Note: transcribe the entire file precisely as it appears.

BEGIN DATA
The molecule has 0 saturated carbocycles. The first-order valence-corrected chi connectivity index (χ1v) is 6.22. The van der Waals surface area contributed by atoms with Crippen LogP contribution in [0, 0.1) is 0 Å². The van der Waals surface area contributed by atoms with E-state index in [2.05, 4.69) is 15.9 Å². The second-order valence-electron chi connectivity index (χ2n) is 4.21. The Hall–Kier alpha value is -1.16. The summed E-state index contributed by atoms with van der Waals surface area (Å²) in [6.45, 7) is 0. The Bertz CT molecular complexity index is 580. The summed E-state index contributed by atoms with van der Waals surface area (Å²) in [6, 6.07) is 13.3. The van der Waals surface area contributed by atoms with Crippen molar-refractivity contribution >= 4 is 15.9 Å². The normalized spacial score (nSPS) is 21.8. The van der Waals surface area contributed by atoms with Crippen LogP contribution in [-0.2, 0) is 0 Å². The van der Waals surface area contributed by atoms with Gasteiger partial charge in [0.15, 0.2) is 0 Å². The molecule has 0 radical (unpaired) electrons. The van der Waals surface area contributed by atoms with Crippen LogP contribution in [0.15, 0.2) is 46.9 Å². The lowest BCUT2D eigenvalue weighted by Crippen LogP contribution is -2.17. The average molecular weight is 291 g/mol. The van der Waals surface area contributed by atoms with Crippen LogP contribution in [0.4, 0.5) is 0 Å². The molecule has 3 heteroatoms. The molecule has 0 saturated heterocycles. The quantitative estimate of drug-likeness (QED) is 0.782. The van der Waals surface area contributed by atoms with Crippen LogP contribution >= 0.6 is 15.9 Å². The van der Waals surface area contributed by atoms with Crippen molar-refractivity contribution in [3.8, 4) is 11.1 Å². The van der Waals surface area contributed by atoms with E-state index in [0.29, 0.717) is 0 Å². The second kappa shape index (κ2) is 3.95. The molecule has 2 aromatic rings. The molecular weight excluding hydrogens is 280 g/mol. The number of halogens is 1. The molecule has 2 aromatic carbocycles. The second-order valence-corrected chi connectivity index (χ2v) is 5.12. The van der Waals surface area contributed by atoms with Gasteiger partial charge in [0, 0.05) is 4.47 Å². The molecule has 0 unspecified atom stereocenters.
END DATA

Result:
The molecule has 0 saturated carbocycles. The first-order valence-corrected chi connectivity index (χ1v) is 6.22. The van der Waals surface area contributed by atoms with Crippen LogP contribution in [0, 0.1) is 0 Å². The van der Waals surface area contributed by atoms with E-state index in [2.05, 4.69) is 15.9 Å². The second-order valence-electron chi connectivity index (χ2n) is 4.21. The Hall–Kier alpha value is -1.16. The summed E-state index contributed by atoms with van der Waals surface area (Å²) in [6.45, 7) is 0. The Bertz CT molecular complexity index is 580. The summed E-state index contributed by atoms with van der Waals surface area (Å²) in [6, 6.07) is 13.3. The van der Waals surface area contributed by atoms with Crippen molar-refractivity contribution >= 4 is 15.9 Å². The normalized spacial score (nSPS) is 21.8. The van der Waals surface area contributed by atoms with Crippen LogP contribution in [-0.2, 0) is 0 Å². The van der Waals surface area contributed by atoms with Gasteiger partial charge in [0.15, 0.2) is 0 Å². The molecule has 0 radical (unpaired) electrons. The van der Waals surface area contributed by atoms with Crippen LogP contribution in [0.15, 0.2) is 46.9 Å². The lowest BCUT2D eigenvalue weighted by Crippen LogP contribution is -2.17. The average molecular weight is 291 g/mol. The van der Waals surface area contributed by atoms with Crippen LogP contribution in [0.4, 0.5) is 0 Å². The molecule has 3 heteroatoms. The molecule has 0 saturated heterocycles. The quantitative estimate of drug-likeness (QED) is 0.782. The van der Waals surface area contributed by atoms with Crippen LogP contribution >= 0.6 is 15.9 Å². The van der Waals surface area contributed by atoms with Crippen molar-refractivity contribution in [3.8, 4) is 11.1 Å². The van der Waals surface area contributed by atoms with E-state index in [0.29, 0.717) is 0 Å². The second kappa shape index (κ2) is 3.95. The molecule has 2 aromatic rings. The molecular weight excluding hydrogens is 280 g/mol. The number of halogens is 1. The molecule has 2 aromatic carbocycles. The second-order valence-corrected chi connectivity index (χ2v) is 5.12. The van der Waals surface area contributed by atoms with Gasteiger partial charge in [0, 0.05) is 4.47 Å². The molecule has 0 unspecified atom stereocenters.